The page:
“The white tiger is the rarest of animals that only comes around once in a generation,” shares Balram Halwai (Adarsh Gourav) in Ramin Bahrani’s latest feature, “The White Tiger.” Balram originates from a small northern Indian village, Laxmangarh, where the nearest hospital is two days away. His father is a rickshaw puller. His brother (Sanket Shanware) grinds his days at the tea shop. And his granny (Kamlesh Gill) serves as the family’s elder. Balram is advanced for his adolescent age. He can already read English and partly write. He holds the words of the Great Socialist (Swaroop Sampat), the country’s political leader, that “any poor boy in any poor village can grow up to become the Prime Minister of India,” close to his heart. And make no mistake, Balram’s family is poor.
His father and his village pay a third of their wages as tribute to a money-grubbing local landowner known as the Stork (Mahesh Manjrekar). The forfeiture of earnings relegates the villagers permanently below the poverty line. Balram, especially after his father’s sudden death forces him to drop out of school and into hard labor to support his family, doesn’t know how he’ll ever rise from the underclass. His fight to escape what he terms, “the chicken coop,” will not only consume him, but throttle him to madness.
Director Ramin Bahrani—through acclaimed work like “Man Push Cart” and “Chop Shop”—has spent his career centering poverty, and other forgotten sectors of society as his cinematic subjects. His newest film, the Netflix distributed adaptation of Arvind Adiga’s novel of the same name, “The White Tiger,” revisits those familiar themes to less successful, and often dreary results.
A present-day wealthy Balram, manicured by his slick-back black hair and a curled mustache, narrates what amounts to his life story. See, it’s 2010, and the Premier of the People’s Republic of China, Wen Jiabao, is visiting Bangalore on a diplomatic mission. Balram has the Premier’s email (How? We don’t know) and decides to entreat the Premier into a business agreement by explaining how he rose from poverty to become an entrepreneur. The construct, this geezer typing the longest email in the history of emails while sitting in his neon-bathed office, is so far-fetched, even for a satire, that you just have to accept it.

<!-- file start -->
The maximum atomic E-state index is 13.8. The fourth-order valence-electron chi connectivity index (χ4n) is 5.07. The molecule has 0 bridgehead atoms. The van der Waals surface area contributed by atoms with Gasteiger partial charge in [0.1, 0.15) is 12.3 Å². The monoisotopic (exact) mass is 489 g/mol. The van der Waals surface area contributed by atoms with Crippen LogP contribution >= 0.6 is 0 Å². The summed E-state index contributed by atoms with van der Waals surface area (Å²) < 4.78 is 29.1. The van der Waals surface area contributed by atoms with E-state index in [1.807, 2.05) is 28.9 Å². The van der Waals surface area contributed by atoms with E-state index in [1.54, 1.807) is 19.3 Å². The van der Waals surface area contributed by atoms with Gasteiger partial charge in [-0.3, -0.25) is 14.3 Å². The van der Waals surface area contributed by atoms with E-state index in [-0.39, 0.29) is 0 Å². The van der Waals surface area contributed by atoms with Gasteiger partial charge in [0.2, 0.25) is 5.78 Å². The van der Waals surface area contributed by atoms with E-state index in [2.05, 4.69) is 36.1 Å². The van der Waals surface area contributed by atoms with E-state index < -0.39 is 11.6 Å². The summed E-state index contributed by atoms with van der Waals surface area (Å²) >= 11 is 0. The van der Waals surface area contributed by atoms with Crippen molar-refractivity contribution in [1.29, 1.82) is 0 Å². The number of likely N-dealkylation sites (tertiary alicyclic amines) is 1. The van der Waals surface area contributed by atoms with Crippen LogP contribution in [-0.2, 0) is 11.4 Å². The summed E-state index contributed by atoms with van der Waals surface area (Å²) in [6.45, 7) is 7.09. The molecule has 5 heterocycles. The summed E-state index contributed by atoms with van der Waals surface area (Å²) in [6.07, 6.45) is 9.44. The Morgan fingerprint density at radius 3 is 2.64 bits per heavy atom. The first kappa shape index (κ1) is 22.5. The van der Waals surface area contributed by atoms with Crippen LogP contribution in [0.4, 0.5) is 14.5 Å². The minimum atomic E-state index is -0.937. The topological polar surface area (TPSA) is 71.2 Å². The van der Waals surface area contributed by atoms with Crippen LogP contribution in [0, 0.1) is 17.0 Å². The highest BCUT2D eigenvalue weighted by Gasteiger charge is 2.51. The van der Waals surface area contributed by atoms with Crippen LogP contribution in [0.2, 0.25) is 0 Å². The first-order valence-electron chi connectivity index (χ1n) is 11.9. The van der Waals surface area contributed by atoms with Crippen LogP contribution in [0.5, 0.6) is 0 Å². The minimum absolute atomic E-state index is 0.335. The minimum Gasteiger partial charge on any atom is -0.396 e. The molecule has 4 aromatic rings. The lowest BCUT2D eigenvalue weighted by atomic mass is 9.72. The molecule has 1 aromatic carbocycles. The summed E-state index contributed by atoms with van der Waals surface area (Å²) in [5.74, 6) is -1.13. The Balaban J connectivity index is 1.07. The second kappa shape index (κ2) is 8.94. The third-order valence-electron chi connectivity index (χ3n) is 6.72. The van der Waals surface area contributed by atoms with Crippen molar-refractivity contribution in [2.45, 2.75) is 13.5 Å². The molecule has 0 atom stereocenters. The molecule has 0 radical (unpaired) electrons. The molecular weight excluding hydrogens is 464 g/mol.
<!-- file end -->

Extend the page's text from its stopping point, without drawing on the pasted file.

That suspension of disbelief is fitting for a narrative so transfixed by binaries. Balram’s narration flashes back to pre-2007. Dressed in tattered yellow clothes, the young man smashes rocks at the tea shop; while his brother, on the other hand, is now married with a family too large to support. As Balram will later explain, while India once had 10,000 castes and destinies, there were now only two castes—men with big bellies and men with small bellies—and two destinies: Eat or be eaten. Balram believes there’s only one way out: To find a master who will treat a servant well. He believes he’s found such a master in the Stork’s youngest son, freshly arrived from America, and newly married, Ashok (Rajkummar Rao). And by hook or by crook becomes his driver.